What does it mean for you?: Looming autoworkers’ strike raises concerns about ripple effects
WICHITA, Kan. (KWCH) - Time is running for America’s big three American automakers and autoworkers to reach a deal. A strike could soon bring production to a halt. The United Auto Workers union (UAW) is seeking up to a 40% raise for its workers, a four-day workweek and reversing concessions made following the 2008 recession.
If a deal isn’t reached by the end of Thursday, consumers can expect to feel the impact, economic experts say. One place consumers would feel that impact of a strike is with trying to buy a car.
Newman University Associate Professor of Business Dr. Larry Straub said if you’re planning to buy a car in the next three months and a strike happens, you should act sooner rather than later.
Even though the union is calling for limited-targeted strikes rather than picketing every plant, Dr. Straub said with the share of the economy automakers have, this will have an impact, no matter what. A rise in the price of vehicles likely will be one of the most noticeable impacts for consumers if GM, Ford and Stellantis — which makes Chrysler and Jeep vehicles — don’t reach an agreement with UAW and this results in a strike.
The union is pushing for pay increases and other benefits from GM, Ford and Stellantus, after some highly profitable years for the automakers. Dr. Straub said many dealerships are still building back inventory from demand during the pandemic.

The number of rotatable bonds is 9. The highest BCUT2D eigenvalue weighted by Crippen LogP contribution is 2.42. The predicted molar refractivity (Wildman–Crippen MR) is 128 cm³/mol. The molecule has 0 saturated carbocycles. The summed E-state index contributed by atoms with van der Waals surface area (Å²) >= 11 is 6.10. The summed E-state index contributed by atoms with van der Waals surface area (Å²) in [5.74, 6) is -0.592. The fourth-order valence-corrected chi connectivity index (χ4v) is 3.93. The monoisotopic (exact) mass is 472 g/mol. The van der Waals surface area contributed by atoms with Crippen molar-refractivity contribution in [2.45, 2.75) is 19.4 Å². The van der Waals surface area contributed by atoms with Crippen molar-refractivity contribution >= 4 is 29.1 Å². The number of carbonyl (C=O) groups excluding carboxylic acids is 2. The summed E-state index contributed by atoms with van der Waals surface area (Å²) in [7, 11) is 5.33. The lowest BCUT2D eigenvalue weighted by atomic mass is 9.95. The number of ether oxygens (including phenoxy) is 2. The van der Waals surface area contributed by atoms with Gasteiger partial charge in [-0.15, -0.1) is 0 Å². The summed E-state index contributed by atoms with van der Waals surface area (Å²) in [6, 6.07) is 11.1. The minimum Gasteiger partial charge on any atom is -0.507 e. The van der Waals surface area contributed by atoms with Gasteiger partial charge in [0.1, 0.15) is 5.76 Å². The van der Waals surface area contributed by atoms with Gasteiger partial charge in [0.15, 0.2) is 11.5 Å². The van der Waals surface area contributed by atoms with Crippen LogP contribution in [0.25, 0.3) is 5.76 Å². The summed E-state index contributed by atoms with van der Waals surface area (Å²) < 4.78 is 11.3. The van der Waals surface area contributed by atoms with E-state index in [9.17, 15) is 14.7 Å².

‘A lot of them still aren’t there, so it’s not going to take much to kick this thing into the realm of depleting their stocks again,” Dr. Straub said.
He pointed to the last big strike at GM that lasted for 40 days in 2019, which, he said, cost the economy more than $3.5 billion.
The professor said it’s unusual for the union to strike against all three companies at once, but this is also coming when unions have momentum. For autoworkers specifically, Dr. Straub said the situation the companies and union are in follows years of strong profitability and demand for automakers, making for a moment that’s been building for up for years.
“Unions back in 2009 gave up some things to help the big three automakers through the 2008 financial crisis back then,” Dr. Straub said. “They don’t feel like they’ve really gotten any of that back.”
The lone auto plant in Kansas is for GM in Kansas City. But much like with the aerospace industry, Dr. Straub said subcontractors support the big plants and they’d be directly impacted by a long strike.
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